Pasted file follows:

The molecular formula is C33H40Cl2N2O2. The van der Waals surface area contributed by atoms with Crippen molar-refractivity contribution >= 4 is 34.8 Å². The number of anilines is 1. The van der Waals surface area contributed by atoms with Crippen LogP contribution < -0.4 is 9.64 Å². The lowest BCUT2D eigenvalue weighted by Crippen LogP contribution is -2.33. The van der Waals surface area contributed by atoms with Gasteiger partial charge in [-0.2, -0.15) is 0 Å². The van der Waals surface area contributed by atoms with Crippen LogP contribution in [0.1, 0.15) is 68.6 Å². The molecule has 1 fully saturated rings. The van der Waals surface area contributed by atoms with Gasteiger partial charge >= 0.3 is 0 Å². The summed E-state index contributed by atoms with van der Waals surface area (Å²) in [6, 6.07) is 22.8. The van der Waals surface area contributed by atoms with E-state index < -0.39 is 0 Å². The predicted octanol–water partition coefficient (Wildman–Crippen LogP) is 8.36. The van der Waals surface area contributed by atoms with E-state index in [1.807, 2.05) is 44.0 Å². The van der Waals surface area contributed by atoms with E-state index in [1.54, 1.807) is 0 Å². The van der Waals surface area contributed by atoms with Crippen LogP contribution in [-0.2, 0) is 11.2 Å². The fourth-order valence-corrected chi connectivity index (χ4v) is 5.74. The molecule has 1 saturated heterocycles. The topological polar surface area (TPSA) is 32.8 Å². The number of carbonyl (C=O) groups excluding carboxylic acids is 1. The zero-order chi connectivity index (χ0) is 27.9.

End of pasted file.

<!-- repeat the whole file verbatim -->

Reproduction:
The molecular formula is C33H40Cl2N2O2. The van der Waals surface area contributed by atoms with Crippen molar-refractivity contribution >= 4 is 34.8 Å². The number of anilines is 1. The van der Waals surface area contributed by atoms with Crippen LogP contribution < -0.4 is 9.64 Å². The lowest BCUT2D eigenvalue weighted by Crippen LogP contribution is -2.33. The van der Waals surface area contributed by atoms with Gasteiger partial charge in [-0.2, -0.15) is 0 Å². The van der Waals surface area contributed by atoms with Crippen LogP contribution in [0.1, 0.15) is 68.6 Å². The molecule has 1 fully saturated rings. The van der Waals surface area contributed by atoms with Gasteiger partial charge >= 0.3 is 0 Å². The summed E-state index contributed by atoms with van der Waals surface area (Å²) in [6, 6.07) is 22.8. The van der Waals surface area contributed by atoms with E-state index < -0.39 is 0 Å². The predicted octanol–water partition coefficient (Wildman–Crippen LogP) is 8.36. The van der Waals surface area contributed by atoms with E-state index in [1.807, 2.05) is 44.0 Å². The van der Waals surface area contributed by atoms with E-state index in [1.54, 1.807) is 0 Å². The van der Waals surface area contributed by atoms with Crippen LogP contribution in [-0.2, 0) is 11.2 Å². The fourth-order valence-corrected chi connectivity index (χ4v) is 5.74. The molecule has 1 saturated heterocycles. The topological polar surface area (TPSA) is 32.8 Å². The number of carbonyl (C=O) groups excluding carboxylic acids is 1. The zero-order chi connectivity index (χ0) is 27.9.